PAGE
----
He recorded and released “Lovesexy” instead. (Prince eventually released “The Black Album” in 1994.) At least part of the reason for that album’s failure was a rushed rollout due to the last-minute switch.
While he was dabbling in these drugs, Prince was also dealing with the constant pain from his tour injuries. Touré writes that Prince, who had a dislike of doctors, may have been self-medicating “as early as the early ’90s.”
Morris Hayes, Prince’s keyboardist for almost two decades, believes that Prince did a stint in rehab in 1994.
After hearing that Prince was messing with drugs, and believing that he was treating the band even rougher than usual — Prince was always a strict taskmaster — Hayes nervously confronted him.
“Hey man, I don’t mean to cause no problems,” he said to his boss, “[but] you’ve really been weird and acting really out of character lately. Word on the street is you’re messing with drugs.”
“Aw, man. I’m not doing anything like that,” Prince replied, according to Hayes. “I’m working, I’m doing stuff. It’s nothing like that. It’s cool.”
Hayes was relieved until the next day, when Prince failed to show up for rehearsal. This was remarkably out of character for a man who had no life other than recording music.
Prince returned a week later. He told Hayes that he spent the entire week, for the first time since his teens, without playing guitar or writing a song.
“I took some time to lie about and kind of cool out,” Prince said, “and I appreciate you coming in here and saying something.”
To Hayes, this explanation seemed incomplete.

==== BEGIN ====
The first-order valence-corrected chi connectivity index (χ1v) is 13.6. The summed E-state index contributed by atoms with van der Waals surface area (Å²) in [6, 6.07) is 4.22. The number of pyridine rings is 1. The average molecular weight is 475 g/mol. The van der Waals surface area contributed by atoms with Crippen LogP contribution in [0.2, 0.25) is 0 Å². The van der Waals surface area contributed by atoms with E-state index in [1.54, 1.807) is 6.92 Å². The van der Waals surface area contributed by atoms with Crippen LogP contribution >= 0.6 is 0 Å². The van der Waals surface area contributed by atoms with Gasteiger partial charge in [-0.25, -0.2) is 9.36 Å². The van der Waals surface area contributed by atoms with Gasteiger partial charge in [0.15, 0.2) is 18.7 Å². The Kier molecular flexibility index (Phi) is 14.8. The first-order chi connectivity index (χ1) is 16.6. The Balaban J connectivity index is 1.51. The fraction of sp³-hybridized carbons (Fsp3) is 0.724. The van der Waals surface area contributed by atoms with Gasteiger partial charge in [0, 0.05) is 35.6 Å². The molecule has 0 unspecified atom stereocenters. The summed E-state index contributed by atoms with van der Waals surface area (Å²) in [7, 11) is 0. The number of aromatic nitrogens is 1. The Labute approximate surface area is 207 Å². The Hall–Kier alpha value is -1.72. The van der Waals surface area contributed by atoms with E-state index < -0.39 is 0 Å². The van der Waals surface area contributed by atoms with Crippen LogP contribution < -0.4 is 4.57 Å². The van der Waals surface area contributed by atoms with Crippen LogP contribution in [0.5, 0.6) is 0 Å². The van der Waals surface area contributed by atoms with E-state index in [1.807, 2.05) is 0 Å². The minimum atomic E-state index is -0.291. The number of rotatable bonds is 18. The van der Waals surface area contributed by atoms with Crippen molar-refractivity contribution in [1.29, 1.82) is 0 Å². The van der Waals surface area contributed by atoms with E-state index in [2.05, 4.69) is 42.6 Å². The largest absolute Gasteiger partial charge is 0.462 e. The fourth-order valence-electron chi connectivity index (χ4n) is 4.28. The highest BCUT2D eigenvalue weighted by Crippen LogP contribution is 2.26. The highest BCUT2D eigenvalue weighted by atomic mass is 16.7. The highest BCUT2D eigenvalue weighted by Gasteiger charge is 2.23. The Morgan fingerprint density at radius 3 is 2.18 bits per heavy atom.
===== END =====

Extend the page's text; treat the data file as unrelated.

“That he didn’t play or write for a whole week was really a big deal. I’ve never seen Prince go a day without doing something musical, much less a week,” says Hayes.
“I was like, ‘Well, what did he do?’ We didn’t hear from him; no one in the band did. I don’t know what else he could’ve did other than go somewhere where he was sequestered. I think he went to rehab. I hope he went to rehab. I think he was dealing with an issue and I hope that’s what he did.”
While no one is quite sure when it intensified, by his later years, Prince was relying on opiates to keep his pain at bay.
“I think the thing that controlled him was his drug addiction,” says Wendy Melvoin, Susannah’s twin sister and guitarist for Prince’s band the Revolution.
“His use of pain pills was probably longer than maybe some of us might have thought because, when he started getting his aches and pains, I think he really relied on it,” she added. “And he was little. I think it just got worse for him over time.”
“I feel that the whole fentanyl thing was just him escaping pain from the hip and it got out of hand,” said Mark Brown, the Revolution bassist who Prince christened Brown Mark.
“[He needed] something to take that pain away, but then it got to the point where the addiction settles in, but he’s keeping it hidden because the thing he lived by [was], ‘Never let anybody see you sweat.’”
Prince died on April 21, 2016, at age 57. According to Wendy Melvoin, Prince, who weighed around 145 pounds when healthy, was down to around 107 when he died. Jones noted that when he passed, there were “thousands of pills all over the building.”
While nothing about Prince was conventional, from his savant-like talent to a lifestyle that shut out everything but making music, in the end, the tragic manner of his death was the most normal thing about him.
“He wasn’t doing drugs like a hedonistic rock star,” Touré wrote. “He was doing drugs like so many working-class Americans who need pills to get breaking-down bodies through the workday so they can show up for the people who rely on them.”